After Olajuwon and Mutombo's cameo and the halftime festivities concluded, the game got serious. Ujiri told me during the first half rout of Team World by Team Africa that "…at some point, Chris Paul is going to get competitive and this game is going to get close," and that's exactly what happened, thanks in large part to Team World's Jeff Green lighting it up with multiple three pointers. The game not only got close but Team World jumped out to a sizable fourth quarter lead before Team Africa crawled back within an earshot of victory. But it wasn't meant to be for Team Africa as Team World bested them by a mere four points (101-97).

Have I mentioned yet that the NBA does things just right? Okay, one last time. When the game was over, Deng and Paul were presented with The Manute Bol Most Valuable Player Award, rightly named after the man who did so much for his home country of Sudan before passing away just five years ago. And as soon as the award ceremony wrapped up, the Team Africa players stayed on the court for as long as they could to take photos with fans, family members and media personnel alike. It was if they never wanted to get off that court.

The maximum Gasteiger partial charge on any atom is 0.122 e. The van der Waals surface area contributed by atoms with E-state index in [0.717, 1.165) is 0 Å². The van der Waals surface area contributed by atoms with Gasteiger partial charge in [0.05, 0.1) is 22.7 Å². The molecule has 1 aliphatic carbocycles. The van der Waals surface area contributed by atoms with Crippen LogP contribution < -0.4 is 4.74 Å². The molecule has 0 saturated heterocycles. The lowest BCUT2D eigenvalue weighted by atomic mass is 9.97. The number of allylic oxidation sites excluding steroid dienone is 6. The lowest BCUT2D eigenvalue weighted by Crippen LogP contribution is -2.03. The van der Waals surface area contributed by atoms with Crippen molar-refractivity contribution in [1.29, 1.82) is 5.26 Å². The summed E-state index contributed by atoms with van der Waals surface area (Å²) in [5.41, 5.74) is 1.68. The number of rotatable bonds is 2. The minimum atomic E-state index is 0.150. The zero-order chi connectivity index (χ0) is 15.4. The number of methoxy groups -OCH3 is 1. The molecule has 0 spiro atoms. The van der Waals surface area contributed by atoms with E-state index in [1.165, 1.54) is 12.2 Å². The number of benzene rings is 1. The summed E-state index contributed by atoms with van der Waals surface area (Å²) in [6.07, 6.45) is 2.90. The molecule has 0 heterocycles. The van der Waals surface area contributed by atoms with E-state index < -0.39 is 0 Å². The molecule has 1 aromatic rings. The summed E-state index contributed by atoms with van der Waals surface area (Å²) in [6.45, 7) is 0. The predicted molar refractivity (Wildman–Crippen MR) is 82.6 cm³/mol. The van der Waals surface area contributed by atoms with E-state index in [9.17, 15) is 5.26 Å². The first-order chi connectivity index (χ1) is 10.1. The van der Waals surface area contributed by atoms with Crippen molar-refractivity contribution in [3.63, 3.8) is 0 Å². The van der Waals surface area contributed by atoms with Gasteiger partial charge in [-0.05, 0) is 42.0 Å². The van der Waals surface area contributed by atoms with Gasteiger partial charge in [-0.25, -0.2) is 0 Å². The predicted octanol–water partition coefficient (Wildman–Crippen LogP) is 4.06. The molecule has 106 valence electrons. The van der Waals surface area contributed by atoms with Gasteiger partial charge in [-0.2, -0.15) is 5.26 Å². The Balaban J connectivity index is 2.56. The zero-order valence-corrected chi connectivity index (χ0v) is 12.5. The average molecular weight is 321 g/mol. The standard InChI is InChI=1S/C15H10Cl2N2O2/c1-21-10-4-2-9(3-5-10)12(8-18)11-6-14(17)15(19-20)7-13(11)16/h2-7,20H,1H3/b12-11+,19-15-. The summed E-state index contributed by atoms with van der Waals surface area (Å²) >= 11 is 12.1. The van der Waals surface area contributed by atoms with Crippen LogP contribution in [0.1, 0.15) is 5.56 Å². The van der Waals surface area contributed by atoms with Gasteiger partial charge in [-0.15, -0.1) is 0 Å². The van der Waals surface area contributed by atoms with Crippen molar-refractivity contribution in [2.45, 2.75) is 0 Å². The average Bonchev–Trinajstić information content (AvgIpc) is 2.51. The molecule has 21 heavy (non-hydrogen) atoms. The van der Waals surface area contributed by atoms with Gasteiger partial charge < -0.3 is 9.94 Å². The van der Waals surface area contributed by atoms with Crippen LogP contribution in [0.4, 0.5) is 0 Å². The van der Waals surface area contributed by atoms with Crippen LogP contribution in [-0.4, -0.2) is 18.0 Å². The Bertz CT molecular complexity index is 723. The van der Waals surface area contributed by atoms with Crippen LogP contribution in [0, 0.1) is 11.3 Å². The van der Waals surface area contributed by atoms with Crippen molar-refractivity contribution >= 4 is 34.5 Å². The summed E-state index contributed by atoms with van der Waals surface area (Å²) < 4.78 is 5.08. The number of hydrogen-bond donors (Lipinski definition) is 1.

In 2011, my take away from the Basketball Without Borders Africa experience was how remarkable the camaraderie was among the NBA's international family – players, coaches, scouts, executives, partners and guests alike. Fall and Ujiri's global network of friends and colleagues involved in the game goes way beyond Africa, and it's a treat to see that up close. (It should be noted that the Nuggets GM Tim Connelly – a seasoned international scout himself – is beloved by everyone in this global basketball circle. Whenever I mentioned that I was from Denver someone would say something like: "Tell Tim hello for me. He's the best!")

My take away from this year’s camp and the historic game that followed is that the camaraderie among this group remains at an all-time high, but something else is happening here. Africa has arrived. When the NBA can put 10 active African players on a single court (without the exceptionally talented Serge Ibaka, who is still rehabbing an injury) and have them go toe-to-toe with a collection of NBA All-Stars and near All-Stars, it’s a microcosm example of where Africa stands today in the global spectrum. Africa no longer needs to apologize for being Africa, but instead can stand tall among its global peers in both business and sport. Yes, Africa is not without its challenges (some of which I detailed last October when discussing the NBA’s involvement in the anti-poaching movement), but the story is no longer that “Africa’s future is bright” … it’s that Africa’s PRESENT is bright.